Spatial Industries Business Association
SIBA reached a significant milestone this year when we completed our 17th submission on government policy in a single year. Comment on public policy by the industry is important and our success has demonstrated the the value of this approach. SIBA has managed, through its advocacy program of submissions, government and media briefing, to build awareness of the importance of our industry sector and our role in the economy.
The spatial industries have been recognised as a discrete sector in Australia since 2001. There is no doubt that the Spatial Information Industry Action Agenda was the catalyst for this recognition as it brought all of the industry players together to discuss how the industry would move forward. The establishment of a single private sector voice – SIBA - was the first recommendation implemented arising following the Action Agenda. SIBA is now 10 years old.
Immediately following the Action Agenda there was a flurry of activity to build awareness within governments, media, business and the community at large. SIBA has worked to support the industry by building awareness and identifying key policy domains in which spatial information and technologies is crucial to a successful outcome. This Web Site contains many of the submissions that have formed the backbone of our efforts to link spatial information and technologies to important policy issues such as salinity, water resource management, bushfires, floods, government red tape, environmental management and climate change, transport amongst others.
Spatial information and technologies is the backbone of our national infrastructure from surveying and mapping to geographic information systems (GIS) and location based services. This industry is location IT and it represents growth in the new economy.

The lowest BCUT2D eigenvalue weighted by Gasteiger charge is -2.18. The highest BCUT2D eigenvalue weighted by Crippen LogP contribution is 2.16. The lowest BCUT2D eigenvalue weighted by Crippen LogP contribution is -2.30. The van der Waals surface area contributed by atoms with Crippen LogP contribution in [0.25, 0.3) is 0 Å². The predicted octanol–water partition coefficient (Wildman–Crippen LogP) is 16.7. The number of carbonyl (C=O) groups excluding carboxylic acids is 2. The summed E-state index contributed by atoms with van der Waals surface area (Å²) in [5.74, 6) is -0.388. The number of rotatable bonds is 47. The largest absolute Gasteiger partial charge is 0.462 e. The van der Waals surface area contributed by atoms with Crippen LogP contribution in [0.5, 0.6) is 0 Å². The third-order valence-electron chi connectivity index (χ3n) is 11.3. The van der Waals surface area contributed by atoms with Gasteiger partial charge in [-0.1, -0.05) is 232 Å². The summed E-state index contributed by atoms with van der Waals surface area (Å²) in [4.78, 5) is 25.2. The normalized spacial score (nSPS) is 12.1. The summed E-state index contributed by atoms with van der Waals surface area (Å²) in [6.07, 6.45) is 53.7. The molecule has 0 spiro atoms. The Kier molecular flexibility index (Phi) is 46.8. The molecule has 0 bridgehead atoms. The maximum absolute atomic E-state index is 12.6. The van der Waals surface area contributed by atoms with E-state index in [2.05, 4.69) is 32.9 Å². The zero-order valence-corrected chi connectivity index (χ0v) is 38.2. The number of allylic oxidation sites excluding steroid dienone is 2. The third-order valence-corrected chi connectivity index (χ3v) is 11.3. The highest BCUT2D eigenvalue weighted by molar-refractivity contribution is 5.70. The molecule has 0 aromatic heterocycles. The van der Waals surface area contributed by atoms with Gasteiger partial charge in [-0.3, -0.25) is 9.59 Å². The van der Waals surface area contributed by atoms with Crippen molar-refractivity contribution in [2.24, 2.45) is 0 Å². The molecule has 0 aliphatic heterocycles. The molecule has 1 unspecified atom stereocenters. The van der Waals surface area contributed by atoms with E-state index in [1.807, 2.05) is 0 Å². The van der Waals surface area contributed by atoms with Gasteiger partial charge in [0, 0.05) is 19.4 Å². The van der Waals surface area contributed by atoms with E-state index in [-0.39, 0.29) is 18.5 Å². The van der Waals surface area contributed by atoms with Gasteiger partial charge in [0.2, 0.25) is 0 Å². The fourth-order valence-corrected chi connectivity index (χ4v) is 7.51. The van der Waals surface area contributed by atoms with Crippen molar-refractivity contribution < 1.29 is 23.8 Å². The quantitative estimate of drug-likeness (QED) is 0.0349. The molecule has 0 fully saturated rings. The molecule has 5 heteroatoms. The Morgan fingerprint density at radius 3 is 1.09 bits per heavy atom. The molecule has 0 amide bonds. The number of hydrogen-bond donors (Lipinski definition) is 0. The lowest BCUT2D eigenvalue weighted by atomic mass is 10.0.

SIBA is the voice of the private sector of the spatial industries. SIBA advocates for the industry at all levels of government and across almost every portfolio of ministerial responsibility. SIBA's member firms are the leading companies, both large and small, in the spatial industries.
At the national and global level, location is at the heart of some of our most pressing problems: environmental degradation, climate change, crime and security, defence, border security, social welfare, asset management, controlling disease and pests, planning our cities, managing and recovering from natural hazards and disasters and coping with poverty and starvation.
Governments use location data to determine where and when their services are needed. Companies make loans and investments, build factories and offices, analyse risks and assign insurance rates according to location decisions. Farmers use location based information to boost their productivity in operations like controlled traffic farming and precision agriculture.
Spatial information also meets many of our personal needs, particularly those arising from our increasing desire for mobility while maintaining instant access to location information – from GNSS navigation systems for our vehicles to the rapidly growing use of location based devices for personal communication.
The spatial industries provide the tools and methods to meet, represent, analyse and resolve these important activities and demands of our modern society. It is, therefore, a crucial enabler for the information age of the 21st century.
The latest economic study of the industry shows that it contributes up to $12.5 billion annually to Australia’s gross domestic product and that it delivers significant other financial and social benefits. An even more recent study revealed a significant impact on GDP, in excess of $1.2 billion per annum, in New Zealand.